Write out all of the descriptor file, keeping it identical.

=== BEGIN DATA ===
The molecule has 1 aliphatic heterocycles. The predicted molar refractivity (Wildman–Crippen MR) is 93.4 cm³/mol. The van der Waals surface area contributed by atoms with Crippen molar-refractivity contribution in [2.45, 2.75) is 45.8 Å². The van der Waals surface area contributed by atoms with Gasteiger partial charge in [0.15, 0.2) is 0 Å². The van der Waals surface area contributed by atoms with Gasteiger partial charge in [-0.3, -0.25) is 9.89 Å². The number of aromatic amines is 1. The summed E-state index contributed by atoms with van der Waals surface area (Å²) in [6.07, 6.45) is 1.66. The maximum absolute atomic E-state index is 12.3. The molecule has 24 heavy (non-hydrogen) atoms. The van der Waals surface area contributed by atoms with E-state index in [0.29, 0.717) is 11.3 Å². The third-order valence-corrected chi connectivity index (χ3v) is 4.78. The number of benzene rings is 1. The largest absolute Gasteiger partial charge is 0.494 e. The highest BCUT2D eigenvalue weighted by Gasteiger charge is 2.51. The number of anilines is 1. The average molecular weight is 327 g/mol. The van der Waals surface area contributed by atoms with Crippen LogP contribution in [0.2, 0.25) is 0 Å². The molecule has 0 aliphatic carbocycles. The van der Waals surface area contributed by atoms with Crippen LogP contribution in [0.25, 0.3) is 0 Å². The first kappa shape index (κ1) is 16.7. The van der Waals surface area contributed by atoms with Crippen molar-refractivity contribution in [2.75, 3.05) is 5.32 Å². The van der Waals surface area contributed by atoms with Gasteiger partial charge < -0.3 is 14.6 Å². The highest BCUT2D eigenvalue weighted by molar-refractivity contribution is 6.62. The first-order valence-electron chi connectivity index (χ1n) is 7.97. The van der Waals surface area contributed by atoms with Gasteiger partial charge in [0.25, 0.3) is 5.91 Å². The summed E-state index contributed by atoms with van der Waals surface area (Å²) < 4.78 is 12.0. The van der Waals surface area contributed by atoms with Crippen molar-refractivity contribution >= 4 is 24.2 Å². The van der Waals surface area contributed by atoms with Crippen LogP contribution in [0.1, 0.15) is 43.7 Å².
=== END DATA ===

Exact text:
The molecule has 1 aliphatic heterocycles. The predicted molar refractivity (Wildman–Crippen MR) is 93.4 cm³/mol. The van der Waals surface area contributed by atoms with Crippen molar-refractivity contribution in [2.45, 2.75) is 45.8 Å². The van der Waals surface area contributed by atoms with Gasteiger partial charge in [0.15, 0.2) is 0 Å². The van der Waals surface area contributed by atoms with Gasteiger partial charge in [-0.3, -0.25) is 9.89 Å². The number of aromatic amines is 1. The summed E-state index contributed by atoms with van der Waals surface area (Å²) in [6.07, 6.45) is 1.66. The maximum absolute atomic E-state index is 12.3. The molecule has 24 heavy (non-hydrogen) atoms. The van der Waals surface area contributed by atoms with E-state index in [0.29, 0.717) is 11.3 Å². The third-order valence-corrected chi connectivity index (χ3v) is 4.78. The number of benzene rings is 1. The largest absolute Gasteiger partial charge is 0.494 e. The highest BCUT2D eigenvalue weighted by Gasteiger charge is 2.51. The number of anilines is 1. The average molecular weight is 327 g/mol. The van der Waals surface area contributed by atoms with Crippen LogP contribution in [0.2, 0.25) is 0 Å². The molecule has 0 aliphatic carbocycles. The van der Waals surface area contributed by atoms with Crippen LogP contribution in [0.25, 0.3) is 0 Å². The first kappa shape index (κ1) is 16.7. The van der Waals surface area contributed by atoms with Crippen molar-refractivity contribution in [2.75, 3.05) is 5.32 Å². The van der Waals surface area contributed by atoms with Gasteiger partial charge < -0.3 is 14.6 Å². The highest BCUT2D eigenvalue weighted by molar-refractivity contribution is 6.62. The first-order valence-electron chi connectivity index (χ1n) is 7.97. The van der Waals surface area contributed by atoms with Gasteiger partial charge in [0.25, 0.3) is 5.91 Å². The summed E-state index contributed by atoms with van der Waals surface area (Å²) < 4.78 is 12.0. The van der Waals surface area contributed by atoms with Crippen molar-refractivity contribution >= 4 is 24.2 Å². The van der Waals surface area contributed by atoms with Crippen LogP contribution in [0.1, 0.15) is 43.7 Å².